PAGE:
The training should include:
In the Methods of Data Collection section, report the following for the research assistants:
At the end of a class session, the instructor gave directions for the questionnaires, including that the students should complete the questionnaire in good faith and return it to the course instructor within three weeks. Class representatives distributed the questionnaires to all of the students. Because students were receiving course credit for completing the questionnaires, they had to list their name and matriculation number on the completed questionnaire. To encourage students to complete the questionnaire honestly, the following procedures were used to assure students that their responses would never be linked to them personally. A solid line was drawn immediately below the area where they were to write their name and matriculation number with the words "Do not write your name below. The top section will be removed upon submission" written in capital letters. The instructor informed students that as soon as they submitted the questionnaire, their name and matriculation number would be cut off along the solid line so they would receive credit for completing the questionnaire, but they could not subsequently be linked to their responses.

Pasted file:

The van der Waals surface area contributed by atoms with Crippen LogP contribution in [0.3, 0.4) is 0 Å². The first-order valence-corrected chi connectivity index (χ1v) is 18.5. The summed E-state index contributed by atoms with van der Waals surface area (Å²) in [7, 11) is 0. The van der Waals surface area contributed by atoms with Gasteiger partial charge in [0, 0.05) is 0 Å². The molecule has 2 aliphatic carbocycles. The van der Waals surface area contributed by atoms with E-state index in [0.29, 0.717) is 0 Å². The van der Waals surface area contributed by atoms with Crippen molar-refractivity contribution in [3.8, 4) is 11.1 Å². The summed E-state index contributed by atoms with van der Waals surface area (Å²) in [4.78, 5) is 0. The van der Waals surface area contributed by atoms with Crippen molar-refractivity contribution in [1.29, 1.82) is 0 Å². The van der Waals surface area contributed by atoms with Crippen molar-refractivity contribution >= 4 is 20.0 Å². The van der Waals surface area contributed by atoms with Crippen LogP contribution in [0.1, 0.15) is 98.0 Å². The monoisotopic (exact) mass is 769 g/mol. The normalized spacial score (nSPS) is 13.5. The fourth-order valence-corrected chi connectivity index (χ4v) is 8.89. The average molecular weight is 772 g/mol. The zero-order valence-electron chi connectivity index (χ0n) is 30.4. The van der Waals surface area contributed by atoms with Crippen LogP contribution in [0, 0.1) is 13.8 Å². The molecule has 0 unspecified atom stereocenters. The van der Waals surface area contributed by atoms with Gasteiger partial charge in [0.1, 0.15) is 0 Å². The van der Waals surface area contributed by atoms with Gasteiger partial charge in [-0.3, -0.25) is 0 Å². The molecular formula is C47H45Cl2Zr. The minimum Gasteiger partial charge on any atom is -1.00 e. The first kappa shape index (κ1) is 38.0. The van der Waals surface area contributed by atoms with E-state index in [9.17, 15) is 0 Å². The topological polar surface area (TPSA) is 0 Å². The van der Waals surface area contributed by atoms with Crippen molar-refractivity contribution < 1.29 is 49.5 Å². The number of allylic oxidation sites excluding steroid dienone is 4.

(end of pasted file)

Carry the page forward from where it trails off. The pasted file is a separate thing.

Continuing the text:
All mathematics exams were individually administered by the researcher to the child. The researcher removed the children one-by-one from the classroom and took them into a quiet room where they could complete the exam undisturbed. The seven exams were administered on two separate days, typically within the same week. The more, less, addition, and subtraction exams were all administered on the first day while equivalence, comparison, and missing number exams were administered on the second day. Children completed three practice items for each exam. Students were given one point for each correct answer.
Participants in the treatment group attended a one-week workshop that covered the development of literacy skills and effective literacy instructional practices. After introductions on the first day, the pre-test was administered. Participants were instructed to complete the questionnaire based on their own understanding of how children learn to read. They were given 30 minutes to complete the pre-test. All participants finished within this time period. During the workshop, three literacy experts used discussion, lecture, video demonstrations, small group discussions, and practice teaching demonstrations to educate participants about new developments in the field of literacy. (See Appendix B for a detailed list of objectives, activities, and discussion points.) Participants met for eight hours for all five days. After the last educational session on the final day, participants were asked to complete the post-test questionnaire. Again, they were given 30 minutes to complete the questionnaire. Participants in the control group attended a workshop with a similar format, but the content was on teaching mathematics skills. The control group also completed the same pre- and post test, just as the treatment group.
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Copyright 2012, Katrina A. Korb, All Rights Reserved
Copyright 2012, Katrina A. Korb, All Rights Reserved